“Principals are in a tough situation,” says Tony Harduar, president of the National Association of Elementary School Principals. These administrators know that kids need exercise, he says, but they also feel the sting of legislation aimed at improving test scores and bolstering basic skills. “A principal’s job can depend on the decision he or she makes,” Harduar says of the recess issue.
Some schools have also raised the issue of potential liability on the playground and the prevention of bullying as reasons for cutting recess. But some play advocates find this ridiculous.
“Taking the time to properly train your staff and students in both equipment use and bully
prevention techniques will alleviate these potential problems,” says PE teacher Suzanne Legge.
Effect on Children
Educators and parents alike are worried that the elimination of recess, coupled with concurrent reductions or outright elimination of physical education classes, poses a serious threat to children’s health.
“With soaring obesity rates and increased interest in sedentary activities, a six-hour or longer school day is too long for children to go without breaks or opportunities for substantive physical activity,” says Dolly Lambdin, Ed.D., president of the National Association for Sport & Physical Education.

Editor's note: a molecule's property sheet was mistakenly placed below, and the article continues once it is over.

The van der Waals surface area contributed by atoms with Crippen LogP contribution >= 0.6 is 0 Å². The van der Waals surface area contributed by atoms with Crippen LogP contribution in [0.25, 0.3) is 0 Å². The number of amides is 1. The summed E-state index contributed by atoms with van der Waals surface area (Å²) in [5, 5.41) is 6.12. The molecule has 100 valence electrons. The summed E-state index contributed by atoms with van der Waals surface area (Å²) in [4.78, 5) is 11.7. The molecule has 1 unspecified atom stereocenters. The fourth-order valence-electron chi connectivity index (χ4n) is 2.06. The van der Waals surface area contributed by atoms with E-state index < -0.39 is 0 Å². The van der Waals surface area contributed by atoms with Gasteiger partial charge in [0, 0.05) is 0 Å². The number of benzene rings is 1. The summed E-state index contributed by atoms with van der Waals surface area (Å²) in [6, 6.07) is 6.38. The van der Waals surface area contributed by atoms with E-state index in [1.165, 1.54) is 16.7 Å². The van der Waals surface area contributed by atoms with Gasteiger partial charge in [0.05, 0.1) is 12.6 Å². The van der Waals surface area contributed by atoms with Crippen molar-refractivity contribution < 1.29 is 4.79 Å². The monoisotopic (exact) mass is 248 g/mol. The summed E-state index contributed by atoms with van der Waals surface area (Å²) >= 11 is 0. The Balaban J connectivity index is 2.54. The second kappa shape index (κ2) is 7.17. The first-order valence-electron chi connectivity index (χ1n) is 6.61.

Plus, a growing body of research finds that even a 15-minute break enhances a child’s ability to learn.
“I strongly believe you are doing a disservice to students academically if you do not offer them time to unwind,” says Legge. “They come back to class refreshed, and their attention and focus is better.”
Consider the country of Finland, whose students score at the top in international standardized tests. Children there get a 15-minute recess break after every 45-minute lesson.
Along with providing opportunities for needed physical activity, unstructured time leads to social and emotional development, education experts say.
“In a well-designed and appropriately supervised recess period, children learn how to cooperate, compete constructively, assume leader/follower roles and resolve conflicts,” says Lambdin.